68With demonstratives the system is different. In the following, only the masculine demonstratives will be provided, which start in w-. Feminine forms are the same, except that w- is substituted by t-. In addition, there are neutral demonstratives based on ay-. They sometimes have combinatory restrictions with deictic elements, but this does not seem to be relevant to the issues at stake here.

69We shall start with the system in At Iraten [al] in (21), as described by Chaker (1983). In this variety, demonstratives have four degrees, which will be labeled here as proximal, medial, distal and anaphoric. In addition, there is an “indefinite” form, whose uses remain unexplained, and which is rare (Chaker 1983: 156; see also Naumann 2001: 41, who argues that the entire indefinite series should be detached from the demonstrative paradigm; see also the discussion in Section 5 concerning supports de détermination). Chaker’s description of the uses of the demonstratives has been contested by Naumann (2001) on the basis of the texts annexed to Chaker’s work.

  • 20 Corrected from m:pl tiġini in Chaker (1983: 155), which is obviously a typographical error.
(21) At Iraten [AL]
prx indef med dist ana
dem:m:sg wa, waġi, waġini wi winna wihin win
dem:m:pl wi, wiġi, wiġini20 wid, wiġad, aġad, iġad, widak wiġadinna, widakinna wihid, wiġadihin, widakihin widnni, wiġadnni, widaknni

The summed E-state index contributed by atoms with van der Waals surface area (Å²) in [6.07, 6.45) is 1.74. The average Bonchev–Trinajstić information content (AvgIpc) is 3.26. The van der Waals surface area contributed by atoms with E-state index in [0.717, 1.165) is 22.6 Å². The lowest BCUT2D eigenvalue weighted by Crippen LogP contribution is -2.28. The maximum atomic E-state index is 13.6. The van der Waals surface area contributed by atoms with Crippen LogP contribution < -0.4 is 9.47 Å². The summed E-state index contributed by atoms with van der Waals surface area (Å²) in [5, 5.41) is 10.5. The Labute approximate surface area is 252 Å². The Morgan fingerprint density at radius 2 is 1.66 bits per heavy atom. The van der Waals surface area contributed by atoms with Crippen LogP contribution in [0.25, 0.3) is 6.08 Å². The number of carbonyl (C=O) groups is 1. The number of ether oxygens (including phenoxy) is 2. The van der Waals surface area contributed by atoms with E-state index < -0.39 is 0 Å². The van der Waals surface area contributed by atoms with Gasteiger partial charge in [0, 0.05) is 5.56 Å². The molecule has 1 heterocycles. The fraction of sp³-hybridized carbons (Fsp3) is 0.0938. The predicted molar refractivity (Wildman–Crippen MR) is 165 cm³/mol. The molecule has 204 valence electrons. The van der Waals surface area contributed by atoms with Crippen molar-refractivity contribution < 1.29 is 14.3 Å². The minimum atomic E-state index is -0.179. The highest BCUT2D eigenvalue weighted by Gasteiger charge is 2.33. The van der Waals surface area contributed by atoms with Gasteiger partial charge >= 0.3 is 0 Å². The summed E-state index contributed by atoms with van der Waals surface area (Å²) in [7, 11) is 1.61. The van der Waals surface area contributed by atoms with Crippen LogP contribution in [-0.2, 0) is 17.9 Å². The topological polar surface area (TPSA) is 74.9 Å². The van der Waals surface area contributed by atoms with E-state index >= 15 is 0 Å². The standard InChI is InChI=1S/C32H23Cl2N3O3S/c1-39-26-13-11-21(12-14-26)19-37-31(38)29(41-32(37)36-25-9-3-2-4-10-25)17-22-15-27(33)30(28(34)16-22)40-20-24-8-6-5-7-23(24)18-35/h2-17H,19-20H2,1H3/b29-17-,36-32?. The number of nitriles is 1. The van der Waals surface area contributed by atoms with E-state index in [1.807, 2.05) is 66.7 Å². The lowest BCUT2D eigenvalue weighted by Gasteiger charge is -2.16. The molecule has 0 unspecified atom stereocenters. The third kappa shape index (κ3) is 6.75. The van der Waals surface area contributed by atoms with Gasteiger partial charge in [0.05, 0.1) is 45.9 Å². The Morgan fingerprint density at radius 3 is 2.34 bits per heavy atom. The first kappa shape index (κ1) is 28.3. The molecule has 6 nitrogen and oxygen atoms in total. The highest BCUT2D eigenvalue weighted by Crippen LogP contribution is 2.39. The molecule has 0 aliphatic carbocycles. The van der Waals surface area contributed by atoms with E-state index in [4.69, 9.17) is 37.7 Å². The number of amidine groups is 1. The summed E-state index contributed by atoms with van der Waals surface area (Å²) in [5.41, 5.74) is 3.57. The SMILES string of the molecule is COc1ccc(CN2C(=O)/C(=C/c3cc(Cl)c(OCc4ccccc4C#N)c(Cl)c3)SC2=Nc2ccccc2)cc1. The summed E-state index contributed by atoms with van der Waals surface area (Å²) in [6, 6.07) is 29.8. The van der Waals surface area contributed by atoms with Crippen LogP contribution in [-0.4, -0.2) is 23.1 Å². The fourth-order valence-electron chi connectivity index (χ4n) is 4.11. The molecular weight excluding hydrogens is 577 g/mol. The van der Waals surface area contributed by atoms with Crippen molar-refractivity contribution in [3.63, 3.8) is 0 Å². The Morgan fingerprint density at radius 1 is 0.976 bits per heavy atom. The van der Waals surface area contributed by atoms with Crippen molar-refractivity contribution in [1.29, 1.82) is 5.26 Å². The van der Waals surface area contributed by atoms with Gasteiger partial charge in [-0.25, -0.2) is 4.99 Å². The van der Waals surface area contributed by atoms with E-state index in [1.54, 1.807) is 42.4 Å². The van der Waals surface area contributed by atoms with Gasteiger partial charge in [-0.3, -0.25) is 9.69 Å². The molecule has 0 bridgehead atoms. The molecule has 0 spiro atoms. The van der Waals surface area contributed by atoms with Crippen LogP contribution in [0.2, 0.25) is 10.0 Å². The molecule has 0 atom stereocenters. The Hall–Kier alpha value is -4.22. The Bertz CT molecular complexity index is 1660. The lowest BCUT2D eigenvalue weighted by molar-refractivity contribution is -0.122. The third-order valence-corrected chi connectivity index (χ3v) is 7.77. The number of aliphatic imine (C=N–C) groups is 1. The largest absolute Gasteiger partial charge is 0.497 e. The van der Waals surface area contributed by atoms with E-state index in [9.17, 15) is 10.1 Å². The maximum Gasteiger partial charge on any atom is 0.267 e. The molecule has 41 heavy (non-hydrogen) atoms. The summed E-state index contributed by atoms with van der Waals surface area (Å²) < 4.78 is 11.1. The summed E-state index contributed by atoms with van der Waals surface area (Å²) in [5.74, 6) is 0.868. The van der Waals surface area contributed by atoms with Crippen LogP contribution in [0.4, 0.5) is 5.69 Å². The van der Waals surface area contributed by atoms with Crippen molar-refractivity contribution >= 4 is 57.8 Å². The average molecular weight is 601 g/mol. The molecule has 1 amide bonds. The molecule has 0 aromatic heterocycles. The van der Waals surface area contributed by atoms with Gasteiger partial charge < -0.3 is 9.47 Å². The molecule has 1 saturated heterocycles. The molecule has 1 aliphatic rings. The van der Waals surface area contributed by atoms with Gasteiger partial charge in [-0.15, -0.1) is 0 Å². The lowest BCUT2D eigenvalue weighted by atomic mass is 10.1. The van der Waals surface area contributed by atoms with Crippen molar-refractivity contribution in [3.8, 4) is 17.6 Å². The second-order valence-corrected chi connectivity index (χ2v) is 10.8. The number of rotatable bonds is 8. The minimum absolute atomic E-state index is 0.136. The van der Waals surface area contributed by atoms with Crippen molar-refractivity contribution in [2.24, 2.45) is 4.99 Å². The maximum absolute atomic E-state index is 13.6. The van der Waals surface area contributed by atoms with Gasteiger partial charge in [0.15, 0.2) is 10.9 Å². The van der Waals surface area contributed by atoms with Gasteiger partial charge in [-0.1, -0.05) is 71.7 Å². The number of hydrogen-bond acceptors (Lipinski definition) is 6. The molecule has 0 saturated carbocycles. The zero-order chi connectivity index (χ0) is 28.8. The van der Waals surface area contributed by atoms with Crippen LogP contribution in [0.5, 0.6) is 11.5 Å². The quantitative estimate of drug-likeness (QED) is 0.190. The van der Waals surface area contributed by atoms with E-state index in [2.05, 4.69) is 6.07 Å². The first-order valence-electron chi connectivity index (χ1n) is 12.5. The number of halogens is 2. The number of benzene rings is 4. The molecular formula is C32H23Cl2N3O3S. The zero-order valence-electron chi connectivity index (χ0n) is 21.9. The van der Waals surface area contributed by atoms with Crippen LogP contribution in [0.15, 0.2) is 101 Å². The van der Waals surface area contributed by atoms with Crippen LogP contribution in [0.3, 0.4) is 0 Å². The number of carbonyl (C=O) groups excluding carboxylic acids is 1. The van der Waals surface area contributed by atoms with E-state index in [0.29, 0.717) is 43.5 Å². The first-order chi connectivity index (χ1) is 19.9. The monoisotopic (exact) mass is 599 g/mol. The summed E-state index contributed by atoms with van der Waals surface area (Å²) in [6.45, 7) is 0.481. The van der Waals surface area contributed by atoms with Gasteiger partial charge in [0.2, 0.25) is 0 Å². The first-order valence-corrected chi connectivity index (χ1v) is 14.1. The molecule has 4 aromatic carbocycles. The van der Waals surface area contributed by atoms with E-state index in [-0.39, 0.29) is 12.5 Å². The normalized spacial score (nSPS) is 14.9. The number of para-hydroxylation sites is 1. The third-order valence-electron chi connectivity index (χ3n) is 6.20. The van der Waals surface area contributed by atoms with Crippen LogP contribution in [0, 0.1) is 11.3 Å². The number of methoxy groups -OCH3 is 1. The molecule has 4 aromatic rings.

70The systems presented in the Kable [al] varieties of Irjen (Basset & Picard 1948; Boulifa 1897: 21–23) in (22), At Mangellat (Vincennes & Dallet 1960: 93–95; Dallet 1982) in (23), and Iɛemṛanen (Aoumer 2013) in (24) are similar, although they present less distinctions than At Iraten Kabyle as described by Chaker. Sometimes the various descriptions provide different meanings for the same form; one may safely assume that this is at least in part due to the lack of precision inherent to this categorization.

(22) Irjen [AL]
prx indef dist ana
dem:m:sg wa, waġi, waġini, waġik̇nint win wihin, wihina winna
dem:m:pl wi, wiġi, wiġini, wiġik̇nint wid wihid, wihidak widak
(23) At Mangellat [AL]
prx dist ana
dem:m:sg wa, waġi, waġini, waġikana wahi, wahin, wahinna, wahikana, wihin, wihinna win, winna
dem:m:pl wi, wiġi, wiġini, wiġikana wihidən, wihidak, wihikana wid, wud, widən, widak
  • 21 Aoumer labels the forms corresponding to “distal” elsewhere as “là2” and those corresponding to “a (...)
(24) Iɛemṛanen [AL]
prx 221 1
dem:m:sg wa wihin win
dem:m:pl wiyi widakihin widak

71In general, the singular forms of the demonstratives correspond to the forms of the adnominal deictics: proximal wa corresponds to ‑a; medial winna corresponds to ‑nna, one of the variants of the distal; distal wihin corresponds to distal ‑ihin; and anaphoric winni corresponds to anaphoric ‑nni. Forms like win may be analyzed as including the residual distal marker -ən attested in words like ass-ən ‘that day’.